Island refuge weathers twin storms of COVID-19, Hanna

SOUTH PADRE ISLAND — If one takes a cue from the egrets, pelicans and alligators, little appears amiss on the breezy shores of the Laguna Madre here at the South Padre Island Birding, Nature Center and Alligator Sanctuary.

Avifauna and reptilians, unlike we humans, have been untouched by the disruption caused by coronavirus, or even Hurricane Hanna’s quick hit-and-run visit over the weekend.

The nature center was shut down for six weeks in April and May due to COVID-19, reopening late in the latter month.

And although the facility isn’t anticipating its usual 7,000 annual visitors in the “annus horribilis” that 2020 has become, the wildlife refuge is making progress as it navigates a new COVID-19 world.

“Inside the building, all the masks are required, obviously, like everywhere, and outside if people aren’t able to stay six feet apart, we make them put their masks back on,” said Britney Marchan, assistant manager at the nature center. “We’ve canceled our gator talks and bird walks and anything like that, not encouraging groups of any kind, and have people stay with their own groups.

“Our visitation’s been pretty down,” Marchan added. “We haven’t been at capacity this year. … Last summer at this time of year we were seeing over 400 people a day. Now we’re lucky to even get 75.”

Understandably, revenue for nonprofits like the nature center have taken hits just as Valley businesses due to shutdowns, stay-at-home directives and anxieties of people afraid to resume their former activities.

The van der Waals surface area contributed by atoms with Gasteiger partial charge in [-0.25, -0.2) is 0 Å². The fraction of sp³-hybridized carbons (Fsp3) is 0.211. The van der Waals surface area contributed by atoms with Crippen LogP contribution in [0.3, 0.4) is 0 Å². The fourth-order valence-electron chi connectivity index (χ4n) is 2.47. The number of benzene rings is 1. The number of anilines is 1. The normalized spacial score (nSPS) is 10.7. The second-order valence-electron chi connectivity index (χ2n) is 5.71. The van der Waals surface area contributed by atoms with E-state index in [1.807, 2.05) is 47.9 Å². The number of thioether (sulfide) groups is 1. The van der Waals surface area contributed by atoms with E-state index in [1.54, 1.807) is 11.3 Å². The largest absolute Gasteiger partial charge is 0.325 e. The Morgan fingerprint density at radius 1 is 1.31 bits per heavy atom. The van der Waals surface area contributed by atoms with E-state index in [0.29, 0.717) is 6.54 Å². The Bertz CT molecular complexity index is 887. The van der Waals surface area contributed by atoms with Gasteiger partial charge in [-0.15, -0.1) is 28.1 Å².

“As a nonprofit, we’re always taking donations and are truly grateful for donations, especially right now,” Marchan said. “We’ve cut a lot of employees’ hours and the salaried people are really picking up the slack.

“We have an Instagram that we’ve kind of been more proactive posting videos and trying to do some more live birding tours, so if they follow us on Facebook or Instagram, that’s a good way to stay in touch with us and what we’re doing,” she added.

In addition to donations, people supportive of the nature center can go online to and sign up for an annual membership, which runs a year from the purchase date and costs $60 for adults, and $50 for seniors 55 and up and for teens ages 13 to 18. For kids between 4 and 12, an annual pass can be had for $30.

“We’d like to think it’s pretty safe but obviously, right now, everything is so uncertain,” Marchan said.

“We don’t have people come through the vestibule, we direct them around the building, and if they don’t want to come in at all, they don’t have to,” she added. “And we’ve had the building sprayed with the electrostatic spraying with a company that just got their COVID-19 certification that their product works on killing the virus.”

Marchan said the sanitizing spray is being applied monthly, both inside the nature center and along the boardwalk all the way out to Bird Blind No. 1.

Hurricane Hanna left debris, downed limbs and a couple of bent trees that had to be propped up, but Marchan said the nature center was “really lucky” damage was so limited.

The birds and the gators, she reminded, are all still making themselves visible and available to visitors.

“Oh, yeah!” she said. “They’re definitely still here.”